Jess Kerlin

 

Research Associate
Doctoral Researcher

School of Psychology

Jess Kerlin

Contact details

School of Psychology
University of Birmingham
Edgbaston
Birmingham
B15 2TT
UK

About

Jess Kerlin is currently studying visual attention and working memory, with the goal of uncovering the neural mechanisms which underlie these processes. He is currently pursuing a PhD in Psychology under the supervision of Professor Kimron Shapiro and Professor Jane Raymond, utilizing a number of behavioural and neuroimaging techniques to address critical questions in the field.

Qualifications

BA in Psychobiology, University of California, Santa Cruz

Biography

Since graduating from UC Santa Cruz, Jess worked as a research associate with Professor Frank Tong at Princeton and Vanderbilt and with Professor Lee Miller at UC Davis. He served on a number of fMRI and EEG neuroimaging projects on visual and auditory perception.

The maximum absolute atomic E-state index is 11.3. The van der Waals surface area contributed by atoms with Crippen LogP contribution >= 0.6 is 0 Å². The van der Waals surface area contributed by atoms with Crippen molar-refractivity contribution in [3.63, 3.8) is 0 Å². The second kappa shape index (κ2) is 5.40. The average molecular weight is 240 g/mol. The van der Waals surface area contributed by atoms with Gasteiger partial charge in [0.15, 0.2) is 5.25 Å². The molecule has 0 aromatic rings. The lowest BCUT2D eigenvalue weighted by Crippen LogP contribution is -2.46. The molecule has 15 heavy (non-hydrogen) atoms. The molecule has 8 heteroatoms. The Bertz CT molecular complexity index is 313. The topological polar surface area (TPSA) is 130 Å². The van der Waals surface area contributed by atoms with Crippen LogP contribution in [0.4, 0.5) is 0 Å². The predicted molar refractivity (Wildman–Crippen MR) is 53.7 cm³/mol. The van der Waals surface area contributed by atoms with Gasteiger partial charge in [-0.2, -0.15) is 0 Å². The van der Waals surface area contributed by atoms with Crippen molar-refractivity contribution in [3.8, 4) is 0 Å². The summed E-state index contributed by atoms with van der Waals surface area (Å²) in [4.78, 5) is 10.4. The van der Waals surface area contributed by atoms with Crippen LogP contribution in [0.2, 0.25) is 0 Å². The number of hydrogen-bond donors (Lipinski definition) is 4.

He has also previously trained as an emergency medical technician, served as an English teacher in Hanoi, and worked as a process engineer for the startup PlanarMag in Sacramento, California.

Research

Research interests

  • Visual Perception and Visual Working Memory
  • Neural Oscillations
  • Reward and dopaminergic learning

Publications

Shahin, A.J., Kerlin, J.R., Bhat, J., Miller, L.M. Neural restoration of degraded audiovisual speech. NeuroImage 2012 60(1):530-8

Campbell, T., Kerlin, J.R., Bishop, C.W. & Miller L.M. Methods to Eliminate Stimulus Transduction Artifact From Insert Earphones During Electroencephalography. Ear & Hearing 2012 33(1):144-50

Kerlin, J.R., Shahin, A.J. & Miller, L.M. Attentional Gain Control of Ongoing Cortical Speech Representations in a “Cocktail Party.” Journal of Neuroscience 2011 30(2):620-8

Seymour, T. L. & Kerlin, J.R. Successful detection of verbal and visual concealed knowledge using an RT based paradigm. Applied Cognitive Psychology 2007 22(4):475-90

Awater, H., Kerlin, J.R., Evans, K. & Tong, F. Cortical representation of space around the blind spot. Journal of Neurophysiology 2005 94(5):3314-24

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